One of the conflicts of the movie was the relationship between Karen and Claire. Karen wants Claire to interact with her children and become closer to the family again. Claire, instead, is more focused on making the park successful. The conflict arises when Claire doesn’t properly care for Gray and Zach when they’re in the park, and her sister finds out. Her neglect results in the boys being chased by one of the Indominus rex, and she had to go rescue them with Owen, which is one of the big plot points of the movie.

Another conflict is between Owen and Claire, who are obviously into each other, but due to conflicting personalities and priorities they don’t work as a couple. As the movie strips down their characters and give them a common motivation, they begin to grow closer together.

The biggest conflicts in the movie, though, result from the presence of the dinosaurs.

The first conflict is “how should dinosaurs be used?” Owen believes that dinosaurs are animals that should be respected and contained within the park where they can be closely supervised in healthy environments. Vic, on the other hand, believes that the dinosaurs, especially the raptors, could be used as foot soldiers in the military. The conflict results in how the raptors are treated in the movie and also what’s down the dinosaur dna when Vic reaches it first.

The second conflict is between keeping the park running and keeping the tourists safe. We’re told that, if the tourists and media find out that the park lost control of a dangerous dinosaur, it’s be closed for good. So the characters divide into factions. Masrani and Claire are in favor of keeping the news from the tourists in favor of trying to capture the dinosaur quietly. Owen is in favor of evacuating the visitors from the island so that they will be completely safe. The ultimate decision to not immediately warn the tourists on the island results in problems later on.

You can see, then, how character motivations play into the larger plot. They interact to create subplots and deepen the overall story.

How can I make character motivations?

Step outside of the plot of your story and ask yourself these questions about your character(s):

  • What does my character want most in their life?
  • What does my character want in the short term? In the long term?
  • If my character could have their ideal ending to this story, what would it be? How does that differ from and seem similar to the ending I have in mind?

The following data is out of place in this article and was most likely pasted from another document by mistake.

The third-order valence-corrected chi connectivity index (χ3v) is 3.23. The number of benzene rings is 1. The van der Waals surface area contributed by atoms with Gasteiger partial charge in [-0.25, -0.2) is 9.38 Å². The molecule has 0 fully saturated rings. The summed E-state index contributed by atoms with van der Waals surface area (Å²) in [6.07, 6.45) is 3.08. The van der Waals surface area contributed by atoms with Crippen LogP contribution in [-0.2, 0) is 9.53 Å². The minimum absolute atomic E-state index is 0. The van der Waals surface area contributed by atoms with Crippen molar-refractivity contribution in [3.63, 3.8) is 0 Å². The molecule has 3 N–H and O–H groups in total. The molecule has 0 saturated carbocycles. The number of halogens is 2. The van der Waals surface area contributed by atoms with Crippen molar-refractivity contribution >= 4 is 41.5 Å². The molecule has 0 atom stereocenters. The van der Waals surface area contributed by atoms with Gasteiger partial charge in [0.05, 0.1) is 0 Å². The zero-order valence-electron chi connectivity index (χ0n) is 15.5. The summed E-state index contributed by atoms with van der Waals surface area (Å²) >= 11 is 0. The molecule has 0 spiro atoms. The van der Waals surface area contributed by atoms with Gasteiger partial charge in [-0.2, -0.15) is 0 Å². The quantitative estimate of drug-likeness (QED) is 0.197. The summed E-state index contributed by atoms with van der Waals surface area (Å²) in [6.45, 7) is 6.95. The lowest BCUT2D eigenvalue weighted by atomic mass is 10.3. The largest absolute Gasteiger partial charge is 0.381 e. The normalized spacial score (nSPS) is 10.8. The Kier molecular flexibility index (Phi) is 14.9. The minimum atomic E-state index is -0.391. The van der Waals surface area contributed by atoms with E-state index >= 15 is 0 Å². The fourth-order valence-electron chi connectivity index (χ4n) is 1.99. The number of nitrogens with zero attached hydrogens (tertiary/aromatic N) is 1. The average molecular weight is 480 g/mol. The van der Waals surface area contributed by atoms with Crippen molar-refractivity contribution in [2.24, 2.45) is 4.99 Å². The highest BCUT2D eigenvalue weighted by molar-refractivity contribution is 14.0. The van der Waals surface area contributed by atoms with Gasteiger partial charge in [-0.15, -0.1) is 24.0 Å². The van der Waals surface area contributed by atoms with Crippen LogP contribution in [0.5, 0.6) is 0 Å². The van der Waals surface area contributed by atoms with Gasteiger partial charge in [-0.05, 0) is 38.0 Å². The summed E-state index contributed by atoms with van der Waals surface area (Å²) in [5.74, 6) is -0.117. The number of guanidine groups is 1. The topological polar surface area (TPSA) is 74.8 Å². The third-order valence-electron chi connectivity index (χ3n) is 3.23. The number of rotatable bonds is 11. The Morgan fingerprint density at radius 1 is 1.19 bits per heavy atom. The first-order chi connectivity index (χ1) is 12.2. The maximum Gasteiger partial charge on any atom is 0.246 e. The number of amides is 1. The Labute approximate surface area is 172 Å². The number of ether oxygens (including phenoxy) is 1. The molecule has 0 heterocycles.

• How does my character’s motivation change over the course of the story?

Then look at the story as a whole and see how a character’s (or group of characters’) motivations influence the story by asking yourself these questions:

  • Does this character’s motivation influence or oppose any other character’s motivation?
  • How does my character’s motivations line up with the plot? With the subplot?
  • Are there any character conflicts or plot conflicts I can create from these characters?
  • How can I show this character’s motivation without telling the audience what their motivation is?
  • How invested in their goal is my character? How easily are they swayed? If they can be swayed, what would it take make them change their motivation?

Using these questions, you can craft an outline of your story based mostly, if not totally, on character motivations.

I hope this helps, and if you have any comments or suggestions, please leave them below!


Writing Prompt #2

Here’s a bit of an unconventional writing prompt, for those of you with writer’s block or who are looking for something a little bit different.

The prompt: Take your character grocery shopping.

How to write that: You can write it like a scene. You could write down a conversation between you and your character while they are shopping for groceries. You could also write down a grocery list as if you were the character. You could approach this prompt in many different ways, and I encourage you to brainstorm a couple and pick your favorite.

Why it can help: This prompt can help you hone in on a couple different elements of your character. Depending on how you write this, it could help you discover your character’s voice. If they speack fluidly, impatiently, or if they get distracted midsentence. Also you can see different aspects of your character through the food they pick. Does your character pick food that all fits into a vegan diet? They may have strong opinions on animal cruelty, and they may have strong opinions on other social issues. Or, maybe, they just like to eat healthy. This could show that they’re very consious of their body, and they want to take care of it. They may also be into exercising and/ or meditation as well. Does your character buy a lot of sweets? Maybe they’re a kid at heart. Or maybe they just went through a break-up and this is how they deal with it. Do they buy fresh-squeezed kale juice or some other “trendy” food item? Maybe they like to be “trendy” and that affects many aspects of their personality. Do they buy food from the “interational asile?” Maybe they’re adventurus or like to try new things.

I think that this prompt can be a really fun and different way to get to know your characters without the pressue of having to include it in whatever you’re writing (be it a novel or something short story). The main this is, don’t force your character to buy anything. Let them wander around the grocery store however they want to, and try to just record it. Don’t interfere too much.


How to Show Character Flaws

All my characters are flat. I barely know some of them. They have no depth. I have no idea how they’re supposed to drive the story. I’m going to fail as a writer. I’m never going to be published!

Have you ever thought these or something similar to these? Don’t worry if you have. I have yet to find a passionate writer who hasn’t thought something like this. Writing characters is difficult. Think about it: you’re creating a person from scraps of personalities that you’ve collected over the years from strangers, friends, family members, and yourself. You’re creating them from ideas. Unfortunately, you’ll never be able to sit an idea down at a table in a small town coffee shop, slid a plate of cookies toward them like a grandmother on a mission to glean information, and wait for them to tell you all about their lives. Instead you have to learn about them in other ways.